Paint splatter is an unfortunate and inevitable result of spray painting. No matter how carefully you try to cover every inch of flooring and furniture, you always seem to end up with a paint that drifted and splattered a surface. Removing paint from furniture can be accomplished with positive results, depending on the type of paint and how long it has been on the furniture. Start with the least aggressive method first. Work your way through your options until you find a method that removes the paint from your furniture without causing any damage to the furniture's finish.
Wet a towel with warm water. Hold the towel over the paint for 10 to 15 minutes to soften the paint.
Scratch at the paint gently with your fingernail. If your fingernail does not have any effect, scrape at the paint with a paint scraper. Move the tool slowly to avoid scratching the wood.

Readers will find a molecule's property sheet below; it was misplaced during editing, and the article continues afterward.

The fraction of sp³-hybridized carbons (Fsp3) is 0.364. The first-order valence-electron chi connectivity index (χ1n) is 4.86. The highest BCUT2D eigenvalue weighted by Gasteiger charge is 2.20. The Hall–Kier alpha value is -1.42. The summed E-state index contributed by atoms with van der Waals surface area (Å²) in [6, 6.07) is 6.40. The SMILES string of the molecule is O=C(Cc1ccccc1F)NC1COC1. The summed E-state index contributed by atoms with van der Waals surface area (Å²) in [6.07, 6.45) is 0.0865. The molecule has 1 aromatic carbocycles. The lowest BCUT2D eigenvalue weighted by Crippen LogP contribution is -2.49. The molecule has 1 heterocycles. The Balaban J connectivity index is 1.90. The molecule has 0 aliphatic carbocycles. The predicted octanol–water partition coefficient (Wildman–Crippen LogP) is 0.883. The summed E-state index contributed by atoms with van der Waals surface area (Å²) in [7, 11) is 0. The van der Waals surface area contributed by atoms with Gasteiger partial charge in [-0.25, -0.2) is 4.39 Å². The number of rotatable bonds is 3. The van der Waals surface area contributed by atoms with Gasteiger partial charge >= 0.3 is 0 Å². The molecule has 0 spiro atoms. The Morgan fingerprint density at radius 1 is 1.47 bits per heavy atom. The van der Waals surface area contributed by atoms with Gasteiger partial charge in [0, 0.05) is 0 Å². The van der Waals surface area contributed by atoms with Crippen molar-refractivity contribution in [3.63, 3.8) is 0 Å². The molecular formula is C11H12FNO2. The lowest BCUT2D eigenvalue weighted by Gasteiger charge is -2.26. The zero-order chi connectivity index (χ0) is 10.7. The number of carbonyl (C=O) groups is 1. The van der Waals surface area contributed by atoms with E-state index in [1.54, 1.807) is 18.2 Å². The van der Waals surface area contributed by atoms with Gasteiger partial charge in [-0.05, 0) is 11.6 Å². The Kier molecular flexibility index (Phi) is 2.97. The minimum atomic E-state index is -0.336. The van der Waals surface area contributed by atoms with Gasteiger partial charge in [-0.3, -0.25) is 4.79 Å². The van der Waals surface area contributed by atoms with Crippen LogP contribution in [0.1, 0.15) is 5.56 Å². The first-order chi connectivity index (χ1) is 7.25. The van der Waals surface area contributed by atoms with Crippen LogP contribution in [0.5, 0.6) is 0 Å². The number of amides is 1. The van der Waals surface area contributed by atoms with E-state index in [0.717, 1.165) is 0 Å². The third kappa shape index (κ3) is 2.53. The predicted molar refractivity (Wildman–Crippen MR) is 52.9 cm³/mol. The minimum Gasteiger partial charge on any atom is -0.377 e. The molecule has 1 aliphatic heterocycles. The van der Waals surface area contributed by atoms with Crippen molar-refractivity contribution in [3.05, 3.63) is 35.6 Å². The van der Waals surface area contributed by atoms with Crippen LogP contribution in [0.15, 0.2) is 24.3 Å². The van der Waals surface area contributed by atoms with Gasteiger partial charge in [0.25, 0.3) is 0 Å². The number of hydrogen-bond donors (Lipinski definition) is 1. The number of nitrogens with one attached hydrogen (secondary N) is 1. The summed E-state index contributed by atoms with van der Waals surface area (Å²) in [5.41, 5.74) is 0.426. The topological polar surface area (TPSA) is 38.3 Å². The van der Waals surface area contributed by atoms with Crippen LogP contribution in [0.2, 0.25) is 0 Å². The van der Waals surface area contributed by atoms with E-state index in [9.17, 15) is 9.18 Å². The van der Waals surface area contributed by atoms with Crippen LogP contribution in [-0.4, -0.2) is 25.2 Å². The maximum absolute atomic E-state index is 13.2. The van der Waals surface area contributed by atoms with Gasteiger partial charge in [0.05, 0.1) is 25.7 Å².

Combine trisodium phosphate, or TSP, and water according to the instructions on the bottle. Dab the solution onto the paint splatters with a soft rag. Let the TSP solution sit on the paint for 10 minutes. Scrape the splatters with a paint scraper to remove.
Spread a 1/4-inch thick coat of chemical paint stripper to the splatters with an old paintbrush. Cover the stripper with cling film to keep it from evaporating. Allow the stripper to penetrate the paint for 15 minutes. Paint stripper will also remove any varnish or paint on the surface of the furniture. Remove the dried paint from the wood with a paint scraper.
Dip a piece of steel wool into the paint stripper. Scrub the furniture with the steel wool in a circular motion. Wipe away the chemicals with a mild detergent and clean water.
If all else fails, sand the dried paint off of the furniture with fine-grit sandpaper. This method will remove the dried paint but will also remove the top layer of colour from the wood.